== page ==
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TV Critic’s Corner

Bill Gates sees himself in ‘Silicon Valley’

Bill Gates
Bill Gates(Jack Taylor/Getty Images)

OK, so it’s about four years late, but Microsoft founder Bill Gates has finally weighed in on the comedy “Silicon Valley.” On his blog “GatesNotes,” he has written a piece called “If you want to understand Silicon Valley, watch ‘Silicon Valley,’” in which he showers the HBO show with praise. He has seen the first four seasons, and he is currently working his way through season five, which ended in May.

“The show is a parody, so it exaggerates things,” Gates says, “but like all great parodies it captures a lot of truths.” He says the show captures “the different personality types” he has come across during his career. “The programmers are smart, super-competitive even with their friends, and a bit clueless when it comes to social cues.”

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In which character does he see his own reflection? “Personally, I identify most with Richard, the founder of Pied Piper, who is a great programmer but has to learn some hard lessons about managing people,” he says. Richard, played by Thomas Middleditch, is an awkward guy who is definitely not a natural born leader. “Silicon Valley” has milked a lot of humor out of Richard’s inability to take charge of the company he started, Pied Piper. In the blog entry, Gates included what appears to be a picture of himself as a young man with his elbows on an old computer — but with Richard’s face pasted over his and Pied Piper pasted over Microsoft on the computer screen.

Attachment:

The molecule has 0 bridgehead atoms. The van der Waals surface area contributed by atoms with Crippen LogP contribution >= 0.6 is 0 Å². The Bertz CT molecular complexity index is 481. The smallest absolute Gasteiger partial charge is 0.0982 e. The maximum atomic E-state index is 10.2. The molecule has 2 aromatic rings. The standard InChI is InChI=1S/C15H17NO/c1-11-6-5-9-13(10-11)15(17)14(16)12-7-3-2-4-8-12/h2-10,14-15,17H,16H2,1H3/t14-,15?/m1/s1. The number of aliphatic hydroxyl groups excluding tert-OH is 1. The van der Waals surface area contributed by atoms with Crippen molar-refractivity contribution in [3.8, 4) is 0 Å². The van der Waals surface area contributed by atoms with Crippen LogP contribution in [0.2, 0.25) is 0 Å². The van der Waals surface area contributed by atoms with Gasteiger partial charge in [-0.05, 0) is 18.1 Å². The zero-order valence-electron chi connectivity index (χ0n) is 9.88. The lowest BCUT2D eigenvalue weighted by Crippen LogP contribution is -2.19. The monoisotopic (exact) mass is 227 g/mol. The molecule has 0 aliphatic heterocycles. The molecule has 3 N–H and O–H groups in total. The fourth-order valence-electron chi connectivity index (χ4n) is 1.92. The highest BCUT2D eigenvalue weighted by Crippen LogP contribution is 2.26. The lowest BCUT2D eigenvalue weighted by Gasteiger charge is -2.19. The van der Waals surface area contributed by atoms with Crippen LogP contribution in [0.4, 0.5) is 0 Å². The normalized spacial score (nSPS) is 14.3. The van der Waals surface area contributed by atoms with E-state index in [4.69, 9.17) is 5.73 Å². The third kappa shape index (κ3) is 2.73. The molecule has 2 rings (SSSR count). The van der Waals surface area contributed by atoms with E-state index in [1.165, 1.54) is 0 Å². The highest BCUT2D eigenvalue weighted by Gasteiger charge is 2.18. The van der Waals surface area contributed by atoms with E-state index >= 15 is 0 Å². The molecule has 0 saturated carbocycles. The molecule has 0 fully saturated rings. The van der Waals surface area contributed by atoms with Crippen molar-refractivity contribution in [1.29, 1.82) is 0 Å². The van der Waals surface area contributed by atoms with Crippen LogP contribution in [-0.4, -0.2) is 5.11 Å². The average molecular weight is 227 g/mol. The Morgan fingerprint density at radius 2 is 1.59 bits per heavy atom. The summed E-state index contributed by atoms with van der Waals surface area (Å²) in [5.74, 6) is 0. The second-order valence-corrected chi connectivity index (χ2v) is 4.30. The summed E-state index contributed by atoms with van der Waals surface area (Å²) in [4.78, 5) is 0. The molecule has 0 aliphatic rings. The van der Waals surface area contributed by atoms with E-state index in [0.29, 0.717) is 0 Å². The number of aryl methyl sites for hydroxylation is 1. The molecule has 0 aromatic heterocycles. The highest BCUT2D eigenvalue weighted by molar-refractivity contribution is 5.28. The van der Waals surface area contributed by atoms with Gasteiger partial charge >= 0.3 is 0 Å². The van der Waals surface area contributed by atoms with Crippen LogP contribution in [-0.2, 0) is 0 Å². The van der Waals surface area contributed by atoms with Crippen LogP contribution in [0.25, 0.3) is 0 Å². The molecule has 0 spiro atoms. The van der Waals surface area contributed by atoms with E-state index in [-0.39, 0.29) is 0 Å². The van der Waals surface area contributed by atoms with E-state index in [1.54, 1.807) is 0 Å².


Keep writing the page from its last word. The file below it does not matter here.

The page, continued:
Gates says he has friends in the industry who refuse to watch the show because it turns them into a joke. I always tell them: “You really should watch it, because they don’t make any more fun of us than we deserve.”

As the man behind a huge company, he does have one complaint, though. The show implies that small companies like Pied Piper tend to be capable while big companies like Hooli tend to be inept. “Although I’m obviously biased,” he says, “my experience is that small companies can be just as inept, and the big ones have the resources to invest in deep research and take a long-term point of view that smaller ones can’t afford. But I also understand why the show focuses so much on Pied Piper and makes Hooli look so goofy. It’s more fun to root for the underdog.”

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Matthew Gilbert can be reached at gilbert@globe.com. Follow him on Twitter @MatthewGilbert.